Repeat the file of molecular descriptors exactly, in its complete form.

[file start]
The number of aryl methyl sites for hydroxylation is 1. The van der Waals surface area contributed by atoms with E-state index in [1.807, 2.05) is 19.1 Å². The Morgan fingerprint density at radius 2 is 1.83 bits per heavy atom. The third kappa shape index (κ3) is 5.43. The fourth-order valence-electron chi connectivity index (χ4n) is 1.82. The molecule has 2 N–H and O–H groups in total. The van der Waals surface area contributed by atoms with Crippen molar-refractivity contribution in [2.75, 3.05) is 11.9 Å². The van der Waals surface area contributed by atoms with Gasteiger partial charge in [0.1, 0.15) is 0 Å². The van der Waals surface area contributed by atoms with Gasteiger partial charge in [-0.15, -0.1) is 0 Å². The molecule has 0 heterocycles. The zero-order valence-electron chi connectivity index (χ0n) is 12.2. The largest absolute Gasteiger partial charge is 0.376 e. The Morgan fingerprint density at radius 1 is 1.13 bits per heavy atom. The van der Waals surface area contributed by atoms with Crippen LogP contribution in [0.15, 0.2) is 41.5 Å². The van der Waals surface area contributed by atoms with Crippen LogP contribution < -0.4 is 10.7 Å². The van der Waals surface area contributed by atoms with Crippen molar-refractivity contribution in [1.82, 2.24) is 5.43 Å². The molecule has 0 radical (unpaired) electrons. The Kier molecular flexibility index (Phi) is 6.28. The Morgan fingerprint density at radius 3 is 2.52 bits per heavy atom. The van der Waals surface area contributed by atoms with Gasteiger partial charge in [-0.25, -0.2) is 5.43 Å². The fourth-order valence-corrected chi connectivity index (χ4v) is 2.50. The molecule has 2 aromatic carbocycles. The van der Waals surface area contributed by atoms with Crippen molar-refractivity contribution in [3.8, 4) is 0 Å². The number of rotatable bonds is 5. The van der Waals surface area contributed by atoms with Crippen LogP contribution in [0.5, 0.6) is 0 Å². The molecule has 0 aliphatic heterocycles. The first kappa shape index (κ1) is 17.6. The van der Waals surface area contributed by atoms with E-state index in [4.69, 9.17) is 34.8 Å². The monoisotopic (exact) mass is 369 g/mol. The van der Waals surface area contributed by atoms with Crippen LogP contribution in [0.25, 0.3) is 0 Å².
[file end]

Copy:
The number of aryl methyl sites for hydroxylation is 1. The van der Waals surface area contributed by atoms with E-state index in [1.807, 2.05) is 19.1 Å². The Morgan fingerprint density at radius 2 is 1.83 bits per heavy atom. The third kappa shape index (κ3) is 5.43. The fourth-order valence-electron chi connectivity index (χ4n) is 1.82. The molecule has 2 N–H and O–H groups in total. The van der Waals surface area contributed by atoms with Crippen molar-refractivity contribution in [2.75, 3.05) is 11.9 Å². The van der Waals surface area contributed by atoms with Gasteiger partial charge in [0.1, 0.15) is 0 Å². The van der Waals surface area contributed by atoms with Gasteiger partial charge in [-0.15, -0.1) is 0 Å². The molecule has 0 heterocycles. The zero-order valence-electron chi connectivity index (χ0n) is 12.2. The largest absolute Gasteiger partial charge is 0.376 e. The Morgan fingerprint density at radius 1 is 1.13 bits per heavy atom. The van der Waals surface area contributed by atoms with Crippen LogP contribution in [0.15, 0.2) is 41.5 Å². The van der Waals surface area contributed by atoms with Crippen LogP contribution < -0.4 is 10.7 Å². The van der Waals surface area contributed by atoms with Crippen molar-refractivity contribution in [1.82, 2.24) is 5.43 Å². The molecule has 0 radical (unpaired) electrons. The Kier molecular flexibility index (Phi) is 6.28. The Morgan fingerprint density at radius 3 is 2.52 bits per heavy atom. The van der Waals surface area contributed by atoms with Gasteiger partial charge in [-0.25, -0.2) is 5.43 Å². The fourth-order valence-corrected chi connectivity index (χ4v) is 2.50. The molecule has 2 aromatic carbocycles. The van der Waals surface area contributed by atoms with Crippen molar-refractivity contribution in [3.8, 4) is 0 Å². The number of rotatable bonds is 5. The van der Waals surface area contributed by atoms with Crippen LogP contribution in [0.5, 0.6) is 0 Å². The molecule has 0 aliphatic heterocycles. The first kappa shape index (κ1) is 17.6. The van der Waals surface area contributed by atoms with E-state index in [4.69, 9.17) is 34.8 Å². The monoisotopic (exact) mass is 369 g/mol. The van der Waals surface area contributed by atoms with Crippen LogP contribution in [0.25, 0.3) is 0 Å².